During the feedback session at the end of the study, group discussions were held to learn more concerning the perceptions of staff. Overall, staff viewed the technology as positive and thought that a full operational camera system might help their work. The main reasons why the camera system could contribute to the care of older persons were found to be: sense of security for residents, the ability to provide rapid assistance in case of a fall and preventing lying on the floor for a long time after falling. However, technology can only ever be a tool to improve care, not a substitute for the need for skilled and caring people providing care in person.
The development of fall detector systems that can accurately identify falls and alarm accordingly has potential to reduce harmful “long lies” on the floor, but the reliability of such technology depends on detection algorithms reflecting the reality of fall patterns in the population affected. This study contributes to a better understanding of the complexities of the fall process in older persons with a high risk of fall. Further research with a larger and more representative sample is needed to confirm our findings.
Masud T, Morris RO: Epidemiology of falls. Age Ageing. 2001, 30: 3-7.
Pluijm SM, Smit JH, Tromp EA, Stel VS, Deeg DJ, Bouter LM, Lips P: A risk profile for identifying community-dwelling elderly with a high risk of recurrent falling: results of a 3-year prospective study. Osteoporos Int. 2006, 17: 417-425. 10.1007/s00198-005-0002-0.
Rubenstein L, Josephson K, Robbins A: Falls in the nursing home. Ann Intern Med. 1994, 121: 442-451. 10.7326/0003-4819-121-6-199409150-00009.
Stel VS, Smit JH, Pluijm SM, Lips P: Consequences of falling in older men and women and risk factors for health service use and functional decline. Age Aging. 2004, 33: 58-65. 10.1093/ageing/afh028.
Marks R: Hip fractures epidemiological trends, outcomes, and risk factors, 1970–2009. Int J Gen Med. 2010, 3: 1-17.
Collerton J, Kingston A, Bond J, Davies K, Eccles M, Jagger C, Kirkwood T, Newton J: The personal and health service impact of falls in 85 year olds: cross-sectional findings from the Newcastle 85+ cohort study. PLoS One. 2012, 7: e33078-10.1371/journal.pone.0033078.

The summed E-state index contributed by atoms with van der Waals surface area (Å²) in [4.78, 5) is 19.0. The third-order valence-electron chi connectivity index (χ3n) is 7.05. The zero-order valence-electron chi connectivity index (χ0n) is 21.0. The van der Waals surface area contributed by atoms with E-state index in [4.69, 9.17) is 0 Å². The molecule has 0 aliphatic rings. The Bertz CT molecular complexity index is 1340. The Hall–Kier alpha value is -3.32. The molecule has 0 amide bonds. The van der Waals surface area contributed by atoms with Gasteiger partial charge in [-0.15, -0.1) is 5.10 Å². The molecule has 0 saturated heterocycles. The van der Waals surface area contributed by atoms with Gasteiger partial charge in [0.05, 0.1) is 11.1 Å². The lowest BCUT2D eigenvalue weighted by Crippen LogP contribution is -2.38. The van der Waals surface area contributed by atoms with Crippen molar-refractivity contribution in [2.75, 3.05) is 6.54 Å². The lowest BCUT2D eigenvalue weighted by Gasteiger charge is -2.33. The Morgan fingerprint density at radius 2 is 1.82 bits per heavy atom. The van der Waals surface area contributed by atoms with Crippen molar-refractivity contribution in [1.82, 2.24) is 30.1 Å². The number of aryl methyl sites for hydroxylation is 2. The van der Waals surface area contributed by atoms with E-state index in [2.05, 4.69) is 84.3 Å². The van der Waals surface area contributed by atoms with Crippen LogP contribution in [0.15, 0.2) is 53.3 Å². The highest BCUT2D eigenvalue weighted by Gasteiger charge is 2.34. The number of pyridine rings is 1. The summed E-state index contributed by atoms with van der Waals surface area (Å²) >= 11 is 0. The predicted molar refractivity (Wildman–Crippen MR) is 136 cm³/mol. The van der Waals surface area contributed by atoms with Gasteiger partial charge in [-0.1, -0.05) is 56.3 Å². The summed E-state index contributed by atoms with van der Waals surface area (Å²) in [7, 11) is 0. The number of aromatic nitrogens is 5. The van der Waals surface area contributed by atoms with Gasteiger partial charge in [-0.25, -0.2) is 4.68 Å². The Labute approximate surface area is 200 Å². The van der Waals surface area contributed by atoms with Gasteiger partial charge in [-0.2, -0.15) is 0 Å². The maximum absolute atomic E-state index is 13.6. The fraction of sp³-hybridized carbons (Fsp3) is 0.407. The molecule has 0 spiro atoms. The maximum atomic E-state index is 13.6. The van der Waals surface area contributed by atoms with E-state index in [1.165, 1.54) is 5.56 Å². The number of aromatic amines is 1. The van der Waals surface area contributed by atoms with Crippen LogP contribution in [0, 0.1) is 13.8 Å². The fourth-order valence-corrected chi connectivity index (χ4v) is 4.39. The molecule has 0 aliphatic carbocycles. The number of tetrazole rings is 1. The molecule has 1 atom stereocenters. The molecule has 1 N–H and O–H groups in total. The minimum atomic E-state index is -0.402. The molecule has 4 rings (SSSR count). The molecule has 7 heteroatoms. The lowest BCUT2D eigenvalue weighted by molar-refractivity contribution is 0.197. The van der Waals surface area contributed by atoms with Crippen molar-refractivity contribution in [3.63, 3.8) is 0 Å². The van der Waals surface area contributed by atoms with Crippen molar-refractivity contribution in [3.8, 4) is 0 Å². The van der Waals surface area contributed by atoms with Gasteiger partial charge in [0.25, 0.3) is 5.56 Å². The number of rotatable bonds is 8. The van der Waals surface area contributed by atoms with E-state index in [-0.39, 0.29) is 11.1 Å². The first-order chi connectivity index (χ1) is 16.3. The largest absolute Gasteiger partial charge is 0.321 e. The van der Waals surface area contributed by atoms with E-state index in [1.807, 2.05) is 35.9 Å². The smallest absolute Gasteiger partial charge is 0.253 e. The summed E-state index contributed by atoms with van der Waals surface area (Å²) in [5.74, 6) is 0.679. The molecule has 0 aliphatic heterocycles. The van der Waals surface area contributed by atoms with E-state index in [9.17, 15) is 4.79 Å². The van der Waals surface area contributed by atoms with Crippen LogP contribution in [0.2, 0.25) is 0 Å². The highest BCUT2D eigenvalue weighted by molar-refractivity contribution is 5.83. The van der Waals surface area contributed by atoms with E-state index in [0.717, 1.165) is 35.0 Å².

Watson W, Clapperton A, Mitchell R: The burden of fall-related injury among older persons in New South Wales. Aust N Z J Public Health. 2011, 35: 170-175. 10.1111/j.1753-6405.2010.00656.x.
Fleming J, Brayne C: Inability to get up after falling, subsequent time on floor, and summoning help: prospective cohort study in people over 90. BMJ. 2008, 337: a2227-10.1136/bmj.a2227.
Tinetti M, Liu W, Claus E: Predictors and prognosis of inability to get up after falls among elderly persons. JAMA. 1993, 269: 65-70. 10.1001/jama.1993.03500010075035.
Nachreiner N, Findorff M, Wyman J, McCarthy T: Circumstances and consequences of falls in community-dwelling older women. J Womens Health. 2007, 16: 1437-1446. 10.1089/jwh.2006.0245.
Gillespie LD, Robertson MC, Gillespie WJ, Sherrington C, Gates S, Clemson LM, Lamb SE: Interventions for preventing falls in older people living in the community. Cochrane Database Syst Rev. 2012, 9: CD007146
Cameron ID, Murray GR, Gillespie LD, Robertson MC, Hill KD, Cumming RG, Kerse N: Interventions for preventing falls in older people in nursing care facilities and hospitals. Cochrane Database Syst Rev. 2010, 1: CD005465
Debard G, Karsmakers P, Deschodt M, Vlaeyen E, Van den Bergh J, Dejaeger E, Milisen K, Goedemé T, Tuytelaars T, Vanrumste B: Workshop Proceedings of the 7th International Conference on Intelligent Environments: Vol. 10. 2011, Amsterdam: IOS Press, 441-450. Camera based fall detection using multiple features validated with real life video, International Conference on Intelligent Environments - IE 2011,